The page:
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Looking across the Mediterranean

16Radical Islamic politics and the West’s response

by John Richards

Gilles Kepel, The War for Muslim Minds: Islam and the West.
Translated by Pascale Ghazaleh.
Cambridge, MA: Harvard University Press, 2004. 336 pages.
(translation of: Fitna: Guerre au cœur de l’islam. Paris: Gallimard, 2004. 380 pages.)

Walter Russell Mead, Power, Terror, Peace, and War: 
America’s Grand Strategy in a World at Risk.
New York: Knopf, 2004. 226 pages.

Like it or not, since the end of World War II American foreign policy has been far more important than that of any other nation in determining the evolution of the international order. And in the immediate future, radical Islamic politics is the force most likely to upset that order. A torrent of books on both subjects is inundating the world’s libraries. Among those published in 2004, these two are among the most important syntheses. Both these writers – one French, the other American – write within a tradition of political realism, interpreting the term broadly. Reading them is a useful antidote to a certain parochial naiveté that surrounds Canadian thinking about international relations – whether the thinking be in academe, journalism or the offices of Foreign Affairs and CIDA.

I was in Dhaka in August 2004, on a day that Sheikh Hasina, former Prime Minister of Bangladesh and now Leader of the Opposition, addressed a large rally of her supporters. As she ended her speech, men on the rooftop of a nearby building threw a dozen grenades. They missed Hasina but killed two dozen people including several of her senior aides, injured another 200 and created panic among the crowd, estimated at up to 20,000. Panic led to riots, confrontations with police and the burning of many shops, cars and buses as well as a train in the Dhaka central station. Earlier in the year, as he left a mosque in his home district in the northeast of the country, the recently appointed British High Commissioner became the target of some other grenade thrower. For the first time, Britain had appointed a Bangladeshi-born naturalized U.K. citizen to this senior posting. The High Commissioner was lucky. He was injured; several others were killed.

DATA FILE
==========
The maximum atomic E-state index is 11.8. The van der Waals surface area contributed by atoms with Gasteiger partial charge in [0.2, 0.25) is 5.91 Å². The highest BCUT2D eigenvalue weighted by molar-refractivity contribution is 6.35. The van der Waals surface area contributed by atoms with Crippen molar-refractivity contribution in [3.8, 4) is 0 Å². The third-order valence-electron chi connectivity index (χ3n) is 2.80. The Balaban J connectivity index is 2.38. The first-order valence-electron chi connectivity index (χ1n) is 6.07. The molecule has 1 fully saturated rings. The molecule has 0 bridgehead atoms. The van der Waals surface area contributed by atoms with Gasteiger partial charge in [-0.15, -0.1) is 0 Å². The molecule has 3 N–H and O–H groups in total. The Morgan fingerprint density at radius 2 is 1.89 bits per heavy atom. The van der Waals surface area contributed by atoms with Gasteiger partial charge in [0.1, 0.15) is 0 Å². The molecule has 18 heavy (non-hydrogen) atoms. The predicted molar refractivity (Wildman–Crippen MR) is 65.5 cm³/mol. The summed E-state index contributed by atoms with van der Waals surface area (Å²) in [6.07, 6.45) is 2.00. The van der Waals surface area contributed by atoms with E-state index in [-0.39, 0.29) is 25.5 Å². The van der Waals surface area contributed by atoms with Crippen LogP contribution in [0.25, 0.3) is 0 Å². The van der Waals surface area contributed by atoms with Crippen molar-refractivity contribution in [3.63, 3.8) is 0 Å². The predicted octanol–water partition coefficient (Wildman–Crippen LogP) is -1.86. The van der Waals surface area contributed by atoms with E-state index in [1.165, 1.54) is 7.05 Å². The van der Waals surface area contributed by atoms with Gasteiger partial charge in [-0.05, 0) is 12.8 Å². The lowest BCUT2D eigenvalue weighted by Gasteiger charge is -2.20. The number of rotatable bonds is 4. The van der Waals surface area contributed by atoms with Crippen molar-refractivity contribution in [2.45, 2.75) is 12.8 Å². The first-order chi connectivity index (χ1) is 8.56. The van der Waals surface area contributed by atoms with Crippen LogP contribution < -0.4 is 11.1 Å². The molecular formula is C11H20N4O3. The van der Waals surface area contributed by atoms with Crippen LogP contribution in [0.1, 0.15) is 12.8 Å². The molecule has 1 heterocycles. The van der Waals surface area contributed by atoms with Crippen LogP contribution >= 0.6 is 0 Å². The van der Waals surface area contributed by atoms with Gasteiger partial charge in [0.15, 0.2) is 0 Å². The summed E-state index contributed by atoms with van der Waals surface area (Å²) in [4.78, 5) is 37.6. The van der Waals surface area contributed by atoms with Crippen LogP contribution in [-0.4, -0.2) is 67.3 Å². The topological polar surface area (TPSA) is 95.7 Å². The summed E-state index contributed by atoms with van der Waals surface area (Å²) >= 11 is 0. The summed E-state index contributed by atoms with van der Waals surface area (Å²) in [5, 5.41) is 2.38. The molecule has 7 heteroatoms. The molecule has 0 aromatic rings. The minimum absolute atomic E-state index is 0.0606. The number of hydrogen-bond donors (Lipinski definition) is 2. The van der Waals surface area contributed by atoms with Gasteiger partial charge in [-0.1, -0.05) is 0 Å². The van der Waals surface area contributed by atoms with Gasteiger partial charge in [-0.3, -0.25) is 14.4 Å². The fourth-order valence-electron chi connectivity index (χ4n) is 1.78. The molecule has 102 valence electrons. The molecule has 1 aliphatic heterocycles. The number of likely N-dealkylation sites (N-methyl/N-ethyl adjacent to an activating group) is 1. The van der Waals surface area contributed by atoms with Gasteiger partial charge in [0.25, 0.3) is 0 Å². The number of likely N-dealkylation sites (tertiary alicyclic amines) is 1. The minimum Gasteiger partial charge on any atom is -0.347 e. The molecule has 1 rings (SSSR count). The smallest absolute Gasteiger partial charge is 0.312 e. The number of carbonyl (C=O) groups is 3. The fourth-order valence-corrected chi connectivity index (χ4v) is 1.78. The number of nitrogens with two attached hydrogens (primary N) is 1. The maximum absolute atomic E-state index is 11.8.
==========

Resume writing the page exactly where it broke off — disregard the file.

Bangladesh may seem an out-of-the-way place from which to launch this review, but bear with me.

In the case of the attack on Hasina, a hitherto unknown group of self-defined jihadists subsequently claimed responsibility via an email sent to a newspaper. Having missed their mark this time, they promised to kill her next time. Sheikh Hasina called on the government to resign, claiming that elements of the governing coalition had organized or indirectly sanctioned the attack. Hasina’s explanation is an example of the extraordinary animosity between leaders of the country’s two major parties. Admittedly, the governing party engages shadowy figures who intimidate via force – as does Hasina’s party. And no arrests have been made, either for the attack against her or for the one against the British diplomat. So perhaps Hasina is right, but she produced no evidence.

Almost certainly, the explanation for both attacks is the obvious one. Many devout Muslims are intensely frustrated by the corruption endemic in Bangladeshi public life. For four years running, Transparency International has designated Bangladesh as the country with the world’s most corrupt public sector. A small minority among the devout believe the appropriate response to be the waging of jihad against those they consider apostates.

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About the Author

John Richards
John Richards is co-publisher of Inroads and an economist at Simon Fraser University in Vancouver.


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